Does max server memory for SQL Server 2016 contain buffer pool plus in-memory columnstore plus in-memory OLTP, etc. cache?
Please visit this link. There are exact explanations about the memory limits especially in confunction with SQL Server 2016 SP1.
In simpler terms, buffer pool memory in SQL Server is a memory cache responsible for caching data and index pages for the entire instance. The rest of the caches in the SQL Server memory (procedure cache, thread stack, backup buffers etc) consumes memory outside buffer pool memory. The memory consumed by caches outside buffer pool is not restricted by above memory limits and can grow up to limits defined by "max server memory". This is not specific to SQL Server 2016 SP1 and is also applicable to earlier releases of SQL Server as well.
For example: A Standard Edition of SQL Server has buffer pool memory limited to 128GB, so the data and index pages cached in buffer pool is limited by 128GB. Starting with SQL Server 2016 SP1, you can have an additional 32GB of memory for Columnstore segment cache per instance and an additional 32GB of memory quota for In-Memory OLTP per database. In addition, there can be memory consumed by other memory consumers in SQL Server which will be limited by "max server memory" or total memory on the server if max server memory is uncapped.
I believe it depends on what you set max memory to, what is available on the host, and what edition you have. Aaron Bertrand wrote a good blog post on exactly this:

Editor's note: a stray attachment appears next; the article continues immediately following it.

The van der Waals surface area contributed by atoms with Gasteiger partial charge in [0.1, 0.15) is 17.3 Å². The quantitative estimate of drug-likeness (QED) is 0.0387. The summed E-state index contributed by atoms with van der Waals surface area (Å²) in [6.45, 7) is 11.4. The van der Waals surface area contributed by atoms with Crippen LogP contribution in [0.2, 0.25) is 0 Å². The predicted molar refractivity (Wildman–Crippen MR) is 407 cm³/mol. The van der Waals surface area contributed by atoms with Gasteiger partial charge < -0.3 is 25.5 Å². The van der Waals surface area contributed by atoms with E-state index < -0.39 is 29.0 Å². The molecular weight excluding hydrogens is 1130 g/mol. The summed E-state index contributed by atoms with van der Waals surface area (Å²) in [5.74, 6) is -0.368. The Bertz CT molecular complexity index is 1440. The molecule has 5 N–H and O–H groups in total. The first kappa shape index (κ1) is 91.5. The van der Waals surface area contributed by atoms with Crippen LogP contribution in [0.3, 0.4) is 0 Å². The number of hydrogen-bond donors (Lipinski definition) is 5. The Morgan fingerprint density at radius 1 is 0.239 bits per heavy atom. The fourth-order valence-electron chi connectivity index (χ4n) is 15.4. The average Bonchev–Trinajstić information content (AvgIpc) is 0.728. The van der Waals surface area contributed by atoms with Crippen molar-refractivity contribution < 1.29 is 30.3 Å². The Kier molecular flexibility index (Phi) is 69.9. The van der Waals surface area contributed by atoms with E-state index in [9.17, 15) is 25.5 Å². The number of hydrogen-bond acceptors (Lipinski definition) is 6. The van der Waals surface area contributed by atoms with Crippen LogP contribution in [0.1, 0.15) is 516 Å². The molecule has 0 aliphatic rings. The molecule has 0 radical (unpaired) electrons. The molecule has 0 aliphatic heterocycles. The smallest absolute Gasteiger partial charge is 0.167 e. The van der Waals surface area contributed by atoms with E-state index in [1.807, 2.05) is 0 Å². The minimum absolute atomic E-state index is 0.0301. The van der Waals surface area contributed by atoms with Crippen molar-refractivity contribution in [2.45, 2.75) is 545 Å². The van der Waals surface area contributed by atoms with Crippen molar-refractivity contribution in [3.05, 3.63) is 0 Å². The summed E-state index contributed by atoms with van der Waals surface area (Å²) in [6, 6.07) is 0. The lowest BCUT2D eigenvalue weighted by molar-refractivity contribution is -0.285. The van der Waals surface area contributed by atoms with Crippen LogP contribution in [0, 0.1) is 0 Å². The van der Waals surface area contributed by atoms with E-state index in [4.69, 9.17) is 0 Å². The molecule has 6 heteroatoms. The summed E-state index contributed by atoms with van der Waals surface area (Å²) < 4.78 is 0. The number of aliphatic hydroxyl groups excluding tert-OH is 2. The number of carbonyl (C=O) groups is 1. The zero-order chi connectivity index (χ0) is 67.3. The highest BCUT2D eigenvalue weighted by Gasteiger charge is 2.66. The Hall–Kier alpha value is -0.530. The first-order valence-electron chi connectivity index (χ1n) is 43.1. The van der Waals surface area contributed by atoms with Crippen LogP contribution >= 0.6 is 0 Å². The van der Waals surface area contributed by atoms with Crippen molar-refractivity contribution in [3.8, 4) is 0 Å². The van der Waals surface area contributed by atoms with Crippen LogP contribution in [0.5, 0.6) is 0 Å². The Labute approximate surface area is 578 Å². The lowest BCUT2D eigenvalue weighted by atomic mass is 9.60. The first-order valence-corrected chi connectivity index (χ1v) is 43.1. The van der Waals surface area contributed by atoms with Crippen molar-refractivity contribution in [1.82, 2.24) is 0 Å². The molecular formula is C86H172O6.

To try and answer your question, "If the server has less than 128GB, you will see these technologies compete with buffer pool memory, and in fact be limited to a % of max server memory."
For SQL 2012+, all memory for SQL Server comes from the sp_configure max memory setting.
For In-Memory OLTP, the SQL 2016/SP1 limits for non-enterprise editions can be confusing. Some of the limits are per-instance, while others are per-database. Columnstore for on-disk tables counts towards the per-instance cap, but columnstore for memory-optimized tables counts towards the per-database cap.
In Standard Edition, you cannot have 32GB of memory-optimized data plus 32GB of columnstore indexes within a single memory-optimized database.
Extremely important to note is that if your memory-optimized database also has an on-disk workload, then the memory-optimized footprint can grow to a point where it puts pressure on the buffer pool, and this can affect on-disk workloads.
The amount of memory available to all memory-optimized databases on a SQL Server instance is listed here: https://docs.microsoft.com/en-us/sql/relational-databases/in-memory-oltp/bind-a-database-with-memory-optimized-tables-to-a-resource-pool
If you run Standard Edition and configure max memory for SQL Server to be 58GB, then due to the Edition-level caps, a single database won't be able to use all that memory for In-Memory OLTP. If you had an on-disk workload, then some of the memory > 32GB would be allocated to the buffer pool. But if you don't have an on-disk workload, you might not ever make use of the additional memory.
I have a blog post here that details some of this: http://nedotter.com/archive/2018/01/in-memory-oltp-resources-part-4-oom-the-most-feared-acronym-in-all-of-in-memory-oltp/
Please let me know if you have further questions.